Tory 'Big Beast' Clarke warns of 'disastrous' Brexit impact
The economic and political costs of the UK leaving the European Union (EU) could be "disastrous", according to the nation's most senior MP.
Kenneth Clarke was the headline guest in Spalding on Friday for a question-and-answer session on Brexit and its impact on South Holland and the Deepings, as well as nationally.
An estimated 200-strong audience heard Mr Clarke, former Chancellor of the Exchequer and Home Secretary, warn of the risk that Brexit is "driving away foreign investment" from the UK.
The event at Spalding's South Holland Centre, organised by the Lincolnshire European Movement, saw Mr Clarke joined on the panel by Liberal Democrat MP ,Tom Brake, Green Party deputy leader Amelia Womack and accountant James Torrance from the recently formed political party Renew.
But it was Mr Clarke, president of the East Midlands European Movement, who the audience mainly came to see and hear given his staunch opposition to Brexit after the referendum in which the UK voted to leave the EU by nearly 52 per cent to just over 48 per cent.
Mr Clarke said: "As a student politician, I became an enthusiast for the European Movement and in my first Parliament, we joined what was the European Common Market.
"This is almost certainly to be my last Parliament which looks, almost certainly, to be taking us out of the EU.
"Over the last 40 years, the EU had a wholly beneficial effect because Britain has been seen as one of the leading players in the ability to influence things.
"This is a dangerous world and I think the EU referendum was disastrous and a way of bypassing political decisions.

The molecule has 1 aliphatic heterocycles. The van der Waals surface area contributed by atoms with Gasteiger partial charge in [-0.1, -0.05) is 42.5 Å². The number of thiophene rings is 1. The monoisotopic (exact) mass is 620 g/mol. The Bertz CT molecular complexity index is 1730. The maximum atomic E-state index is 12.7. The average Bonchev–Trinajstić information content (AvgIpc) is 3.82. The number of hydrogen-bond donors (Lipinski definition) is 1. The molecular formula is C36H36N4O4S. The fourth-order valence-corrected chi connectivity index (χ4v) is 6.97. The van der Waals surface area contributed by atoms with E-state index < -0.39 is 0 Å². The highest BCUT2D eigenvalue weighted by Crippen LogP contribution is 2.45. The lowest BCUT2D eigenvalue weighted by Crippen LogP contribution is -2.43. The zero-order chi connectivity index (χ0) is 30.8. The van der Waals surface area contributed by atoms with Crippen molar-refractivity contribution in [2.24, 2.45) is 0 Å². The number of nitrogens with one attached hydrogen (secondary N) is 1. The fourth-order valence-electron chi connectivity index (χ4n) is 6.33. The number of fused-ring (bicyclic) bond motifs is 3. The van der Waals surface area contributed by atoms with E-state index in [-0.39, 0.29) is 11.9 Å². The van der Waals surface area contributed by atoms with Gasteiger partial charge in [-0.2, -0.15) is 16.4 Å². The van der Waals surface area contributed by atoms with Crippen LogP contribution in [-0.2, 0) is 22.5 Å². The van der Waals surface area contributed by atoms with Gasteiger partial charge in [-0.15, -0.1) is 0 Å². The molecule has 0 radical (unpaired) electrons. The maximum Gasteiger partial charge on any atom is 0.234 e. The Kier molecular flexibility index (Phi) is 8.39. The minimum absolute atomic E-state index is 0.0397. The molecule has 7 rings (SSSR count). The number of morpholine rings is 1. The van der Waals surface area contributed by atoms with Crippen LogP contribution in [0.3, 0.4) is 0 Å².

"We're doomed to leave the EU, but I don't recall any 'Leave' advocate asking if we can do so without creating extra barriers to trade and investment.
"All the obstacles of Brexit could see drive away foreign investment and cause a large part of our economy to move elsewhere.
"It's an absurdity to think otherwise."
The event was hosted by former BBC East Midlands political editor John Hess who said that Spalding needed to hear the panel's views after South Holland and the Deepings recorded the second highest 'No' vote nationally in the referendum, 73.6 per cent to 26.4 per cent.
Questions from the audience ranged from funding for special needs education to frustrations over the slow progress of negotiating the UK's exit from the EU.
William Hayes, a Spalding Grammar School sixth form student said: "We live in a highly agricultural area and so we require migration between EU countries and the UK.
"But why shouldn't we be allowed to decide how many people we need, instead of leaving it up to European bureaucrats to do this?"
Mr Brake said: "Unless we come to an agreement with the EU countries, there's no way that my children will have the same rights as my parents' and my generation in being able to move to another country."